If you have any form of government-insured mortgage, it is extremely important that you learn what forbearance provisions are available to you by contacting the forbearance counseling department at the insuring agency (FHA, HUD, VA or FmHA) in your area.
In areas with high poverty or unemployment rates, the Federal Emergency Management Agency (FEMA) provides funding for small grants through local community agencies for one-time assistance with a rent or mortgage payment.
In most communities, the United Way is the place to start, even though the agency dispensing FEMA funds is usually a housing or community action agency or the Salvation Army.
To qualify for a FEMA grant, you must meet individual agency eligibility requirements, which generally are pegged to your current financial and employment status. Sometimes grants are earmarked for the elderly or handicapped. Grant amounts often are small, based on FEMA’s limited funds.
In New Jersey, Maryland, Michigan, Pennsylvania, New York and Connecticut, financial or mediation assistance may be available to families or individuals facing eviction.
In some communities, general assistance agencies, the Salvation Army, Catholic Charities, community action agency or other public and voluntary groups may provide limited monetary assistance to help pay a mortgage or rent.
If you are in danger of foreclosure and have a friend or relative looking to buy property, you might consider “equity sharing.”
Equity sharing consists of more than one party purchasing the same property. Your partner in the transaction would assume the monthly mortgage payment and begin building equity in the property.
A lawyer draws up a contract stating that upon sale of the property, the proceeds of the sale would be divided up according to the amount put in by each part.
Talk to a lawyer about equity sharing.
First, read your lease. It is important to familiarize yourself with the terms of your lease.
About all you can do for rent payments on reduced income is to tell your landlord about your situation before the rent is due.
Try to work something out. Ask if you could make smaller payments until you return to work and then catch up the shortage. Offer to trade some property (furniture, TV or other items you don’t need), do minor repairs, cut the lawn or perform yard maintenance in place of rent.
It often costs landlords money to change tenants, so there may be an incentive for the landlord to work with you.
If you live in public housing or a Section 8 home, notify the public housing authority of your reduction in income. Your rent may be reduced to a level in line with your new situation.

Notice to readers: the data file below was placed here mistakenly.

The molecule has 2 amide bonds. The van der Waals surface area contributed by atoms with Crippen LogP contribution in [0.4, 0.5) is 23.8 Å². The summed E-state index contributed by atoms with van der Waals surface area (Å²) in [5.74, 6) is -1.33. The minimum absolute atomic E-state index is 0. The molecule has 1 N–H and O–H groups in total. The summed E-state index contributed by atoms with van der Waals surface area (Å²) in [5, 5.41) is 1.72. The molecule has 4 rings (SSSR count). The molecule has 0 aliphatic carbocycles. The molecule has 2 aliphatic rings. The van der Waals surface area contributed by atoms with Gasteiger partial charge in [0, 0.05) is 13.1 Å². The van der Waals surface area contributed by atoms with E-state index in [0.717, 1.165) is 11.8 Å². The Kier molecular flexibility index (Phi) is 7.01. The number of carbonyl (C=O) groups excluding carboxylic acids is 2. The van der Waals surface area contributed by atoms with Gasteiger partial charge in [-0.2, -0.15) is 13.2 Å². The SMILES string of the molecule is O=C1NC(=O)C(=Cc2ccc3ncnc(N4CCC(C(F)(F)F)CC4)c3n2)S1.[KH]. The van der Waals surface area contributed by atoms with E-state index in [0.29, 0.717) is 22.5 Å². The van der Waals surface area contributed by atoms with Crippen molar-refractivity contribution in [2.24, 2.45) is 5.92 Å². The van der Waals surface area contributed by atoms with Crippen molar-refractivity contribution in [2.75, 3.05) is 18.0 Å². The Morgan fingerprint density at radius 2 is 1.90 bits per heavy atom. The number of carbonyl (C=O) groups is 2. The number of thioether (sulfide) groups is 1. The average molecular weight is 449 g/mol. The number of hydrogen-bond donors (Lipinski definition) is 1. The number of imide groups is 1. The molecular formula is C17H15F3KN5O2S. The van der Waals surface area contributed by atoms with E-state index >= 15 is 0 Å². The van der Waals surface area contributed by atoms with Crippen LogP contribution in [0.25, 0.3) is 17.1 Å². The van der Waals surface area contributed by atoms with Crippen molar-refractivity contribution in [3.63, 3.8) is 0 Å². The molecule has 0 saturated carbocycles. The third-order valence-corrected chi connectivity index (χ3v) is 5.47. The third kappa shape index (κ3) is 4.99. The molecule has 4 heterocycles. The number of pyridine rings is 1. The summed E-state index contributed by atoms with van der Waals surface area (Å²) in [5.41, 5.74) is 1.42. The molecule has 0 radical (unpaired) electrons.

If you don’t pay your rent, the rent is delinquent when specified in your lease. If your lease is a verbal one, your rent is usually delinquent 10 days after it is due. Check it out—laws governing renters and eviction differ from state to state.
If your landlord wants to evict you, you must be given a written notice allowing you a specific number of days (which varies from state to state) to leave the premises. After the period for leaving the premises expires:
If you live in a larger city with a Rent Control Commission, there may be other, more helpful provisions in effect. Check it out. Legal aid services, such as a Legal Aid Society or Legal Services Corporation, often have a “Landlord-Tenant Hotline” where information on renters’ rights can be obtained.
At your reduced income, you may qualify for public housing or Section 8 support. In Section 8 housing, private apartments/homes are rented with part of the rent paid by the federal government. Public housing rent is set according to your income. In most communities there are long waiting lists.
Sometimes we overlook the most obvious housing resource—a relative, friend, or co-worker who is out of work who may have room on a temporary basis. Sharing rent, food and child care can work well on a short-term basis.
“I was really embarrassed and ashamed to ask my parents to take my wife and two kids in when I couldn’t pay for the rent,” an injured UAW member in Texas reports, “but it turned out that my folks were having trouble making ends meet and my small income helped out. Mom watched our kids while my wife looked for work, and I was able to help make some needed repairs on the house. We stayed five months and it worked out great.”
Should things get to the point of eviction or foreclosure and you find yourself in need of temporary shelter, contact your union representative, AFL-CIO Community Services liaison, the Salvation Army, Catholic Social Services or Catholic Charities or United Way. Temporary shelter for families is available in most communities.